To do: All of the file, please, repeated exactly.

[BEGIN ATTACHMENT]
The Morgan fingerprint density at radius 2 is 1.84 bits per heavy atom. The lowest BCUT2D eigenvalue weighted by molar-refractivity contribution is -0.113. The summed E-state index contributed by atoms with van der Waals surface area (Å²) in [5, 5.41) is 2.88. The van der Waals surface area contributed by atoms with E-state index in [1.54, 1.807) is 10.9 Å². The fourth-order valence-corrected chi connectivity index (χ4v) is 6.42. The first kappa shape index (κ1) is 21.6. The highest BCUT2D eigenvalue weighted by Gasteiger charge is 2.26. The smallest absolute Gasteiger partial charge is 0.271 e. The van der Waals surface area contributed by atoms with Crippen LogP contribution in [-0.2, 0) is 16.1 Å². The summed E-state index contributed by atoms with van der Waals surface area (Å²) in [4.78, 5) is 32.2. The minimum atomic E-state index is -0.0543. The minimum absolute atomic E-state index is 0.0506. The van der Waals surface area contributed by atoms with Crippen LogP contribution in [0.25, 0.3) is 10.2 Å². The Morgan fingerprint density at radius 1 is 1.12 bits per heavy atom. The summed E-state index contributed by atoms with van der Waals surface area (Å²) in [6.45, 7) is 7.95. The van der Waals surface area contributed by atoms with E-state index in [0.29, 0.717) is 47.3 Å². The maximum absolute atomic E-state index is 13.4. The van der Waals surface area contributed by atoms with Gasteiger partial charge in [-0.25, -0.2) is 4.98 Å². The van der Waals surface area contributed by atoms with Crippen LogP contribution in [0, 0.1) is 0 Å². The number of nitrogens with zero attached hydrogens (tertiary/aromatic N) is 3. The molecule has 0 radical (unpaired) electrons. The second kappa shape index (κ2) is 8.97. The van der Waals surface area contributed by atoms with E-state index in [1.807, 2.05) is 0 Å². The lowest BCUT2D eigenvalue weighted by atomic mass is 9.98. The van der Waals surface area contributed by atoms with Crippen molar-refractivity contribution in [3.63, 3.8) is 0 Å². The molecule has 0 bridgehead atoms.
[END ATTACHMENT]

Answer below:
The Morgan fingerprint density at radius 2 is 1.84 bits per heavy atom. The lowest BCUT2D eigenvalue weighted by molar-refractivity contribution is -0.113. The summed E-state index contributed by atoms with van der Waals surface area (Å²) in [5, 5.41) is 2.88. The van der Waals surface area contributed by atoms with E-state index in [1.54, 1.807) is 10.9 Å². The fourth-order valence-corrected chi connectivity index (χ4v) is 6.42. The first kappa shape index (κ1) is 21.6. The highest BCUT2D eigenvalue weighted by Gasteiger charge is 2.26. The smallest absolute Gasteiger partial charge is 0.271 e. The van der Waals surface area contributed by atoms with Crippen LogP contribution in [-0.2, 0) is 16.1 Å². The summed E-state index contributed by atoms with van der Waals surface area (Å²) in [4.78, 5) is 32.2. The minimum atomic E-state index is -0.0543. The minimum absolute atomic E-state index is 0.0506. The van der Waals surface area contributed by atoms with Crippen LogP contribution in [0.25, 0.3) is 10.2 Å². The Morgan fingerprint density at radius 1 is 1.12 bits per heavy atom. The summed E-state index contributed by atoms with van der Waals surface area (Å²) in [6.45, 7) is 7.95. The van der Waals surface area contributed by atoms with E-state index in [0.29, 0.717) is 47.3 Å². The maximum absolute atomic E-state index is 13.4. The van der Waals surface area contributed by atoms with Gasteiger partial charge in [-0.25, -0.2) is 4.98 Å². The van der Waals surface area contributed by atoms with Crippen LogP contribution in [0, 0.1) is 0 Å². The number of nitrogens with zero attached hydrogens (tertiary/aromatic N) is 3. The molecule has 0 radical (unpaired) electrons. The second kappa shape index (κ2) is 8.97. The van der Waals surface area contributed by atoms with E-state index in [1.807, 2.05) is 0 Å². The lowest BCUT2D eigenvalue weighted by atomic mass is 9.98. The van der Waals surface area contributed by atoms with Crippen molar-refractivity contribution in [3.63, 3.8) is 0 Å². The molecule has 0 bridgehead atoms.